You just mentioned that you can be a spazz when you perform. But this is very understated—even very restrained—in comparison to the live performances I’ve seen.
I’m around a lot of session players who are extremely focused and even though I’m a spazz in the studio—I think all of us producers, when we get into the studio, we know that when you hit record, it’s another level of seriousness. You have to calm down so you can focus on getting the sound. Thankfully a lot of my stuff was recorded at home, but still—when you’re inviting people over, you only have a couple of hours with each musician. It pushes you towards the serious side—less fun and free, more like, ‘I have an idea that I want to execute.’ That’s the amazing part of working with these incredible L.A. session players—they’re used to people barking orders at them. ‘Here’s the music! Read it! Play it!’ I don’t do that. I leave it a lot more loose and I think that what they’re doing is so incredible. I’m giving them tons of positive feedback—a shitty take to them is an amazing take to me cuz I don’t shred on my instrument the way they do. For me, everything we get is gold. I’m like, ‘Hey, I’ll save that—let’s do another!’ I save every single take.
Hard drive space is cheap so why get rid of something that could work?
Exactly, and you end up getting a few things that are lost in the sessions. Then when I get with an engineer, they go, ‘What is this session down here?’ ‘I don’t know—let’s listen to it.’ Maybe I’ll get three seconds I didn’t even know was there, and that’s what I name the song after because there’s a moment with a weird flutter and I’m like ‘That’s the song! That made the song!’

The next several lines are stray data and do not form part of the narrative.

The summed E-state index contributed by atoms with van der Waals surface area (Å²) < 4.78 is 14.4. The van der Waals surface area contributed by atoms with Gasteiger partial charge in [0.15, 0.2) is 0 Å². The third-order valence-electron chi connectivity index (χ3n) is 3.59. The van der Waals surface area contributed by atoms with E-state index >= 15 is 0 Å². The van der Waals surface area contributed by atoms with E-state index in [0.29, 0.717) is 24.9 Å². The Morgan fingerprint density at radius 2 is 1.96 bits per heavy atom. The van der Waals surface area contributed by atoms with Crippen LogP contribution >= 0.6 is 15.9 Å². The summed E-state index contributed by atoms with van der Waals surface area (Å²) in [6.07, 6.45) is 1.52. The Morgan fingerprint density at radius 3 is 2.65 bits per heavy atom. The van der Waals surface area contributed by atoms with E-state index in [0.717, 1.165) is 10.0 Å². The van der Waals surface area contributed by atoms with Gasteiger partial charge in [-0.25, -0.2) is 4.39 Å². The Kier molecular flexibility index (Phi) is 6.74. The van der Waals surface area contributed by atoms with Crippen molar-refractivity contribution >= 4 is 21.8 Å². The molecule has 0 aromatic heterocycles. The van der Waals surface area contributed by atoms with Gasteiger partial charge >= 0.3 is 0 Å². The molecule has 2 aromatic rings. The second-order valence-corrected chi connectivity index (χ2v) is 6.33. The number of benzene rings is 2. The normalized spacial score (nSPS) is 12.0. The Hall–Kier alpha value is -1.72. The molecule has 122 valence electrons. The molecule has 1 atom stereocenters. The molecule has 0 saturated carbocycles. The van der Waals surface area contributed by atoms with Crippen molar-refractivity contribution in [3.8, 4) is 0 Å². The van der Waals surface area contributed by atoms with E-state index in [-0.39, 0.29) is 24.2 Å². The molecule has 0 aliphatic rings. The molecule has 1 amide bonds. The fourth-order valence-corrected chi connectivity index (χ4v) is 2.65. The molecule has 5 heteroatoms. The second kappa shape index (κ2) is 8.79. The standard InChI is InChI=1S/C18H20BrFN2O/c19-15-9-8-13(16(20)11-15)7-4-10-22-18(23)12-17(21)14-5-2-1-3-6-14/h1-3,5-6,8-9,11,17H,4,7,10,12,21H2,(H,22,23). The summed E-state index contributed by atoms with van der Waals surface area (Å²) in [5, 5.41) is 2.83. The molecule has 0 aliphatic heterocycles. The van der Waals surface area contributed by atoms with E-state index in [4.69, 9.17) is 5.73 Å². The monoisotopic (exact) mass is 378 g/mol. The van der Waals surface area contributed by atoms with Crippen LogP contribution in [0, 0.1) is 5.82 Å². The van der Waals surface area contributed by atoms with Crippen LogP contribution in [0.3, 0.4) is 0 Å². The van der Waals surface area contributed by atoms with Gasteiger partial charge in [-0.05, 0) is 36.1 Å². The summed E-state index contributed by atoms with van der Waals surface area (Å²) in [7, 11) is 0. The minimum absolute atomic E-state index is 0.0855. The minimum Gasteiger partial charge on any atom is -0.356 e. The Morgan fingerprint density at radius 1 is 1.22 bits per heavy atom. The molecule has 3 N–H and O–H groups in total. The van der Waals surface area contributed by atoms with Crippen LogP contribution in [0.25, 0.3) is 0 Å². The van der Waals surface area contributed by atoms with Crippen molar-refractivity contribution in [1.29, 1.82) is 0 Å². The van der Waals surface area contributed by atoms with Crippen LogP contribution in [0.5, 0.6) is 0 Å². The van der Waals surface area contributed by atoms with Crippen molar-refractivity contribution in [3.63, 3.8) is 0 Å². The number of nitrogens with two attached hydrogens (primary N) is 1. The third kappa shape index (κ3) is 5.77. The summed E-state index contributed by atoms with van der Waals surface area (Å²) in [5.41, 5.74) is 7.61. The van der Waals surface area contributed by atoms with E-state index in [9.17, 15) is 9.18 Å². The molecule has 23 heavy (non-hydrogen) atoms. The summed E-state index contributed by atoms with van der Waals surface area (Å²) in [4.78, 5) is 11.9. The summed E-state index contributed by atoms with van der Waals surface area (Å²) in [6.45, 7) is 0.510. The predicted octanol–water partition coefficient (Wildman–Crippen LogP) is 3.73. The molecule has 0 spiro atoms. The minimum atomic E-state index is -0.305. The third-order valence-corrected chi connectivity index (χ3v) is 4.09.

You could have released a studio version—why record and perform this music live?
I had a lot of friends pushing me in that direction. What I mean is I get together in the studio with all these players and I realized … if I’m directing them in the studio when we hardly have any time and we’re recording and it’s all thinking, ‘What is this for? Why am I doing this? Is this coming out on a record?’ That’s so much stress. But with a live show, it’s like, ‘OK, we’re doing this live, so let’s have rehearsals where we spend all day jamming until we feel so good about what we’ve done that we’re ready to give it to the world.’ It just made sense to me. I’m already working with all these live players who are used to reading music and playing shows. And OK, I almost died on my fucking scooter and I never did this live. A bunch of my friends have live bands and I’ve always wanted to do stuff with live bands, but I said it was too much trouble. Then my friend said, ‘Dude, you need to do this shit. This is your opportunity to put together a band and show people the dynamic range of GLK. You almost lost your chance.’ I got everybody in the room and realized, ‘Holy shit, this is huge.’ I have to make sense. I can’t speak in musical terms the way that people read and notate music could. I have to push myself here so I don’t waste these guys’ time, and really get the message across. So it pushed me to do that and I’m really glad I did.
How did it change from what you expected? The arrangement isn’t just a copy of the original release.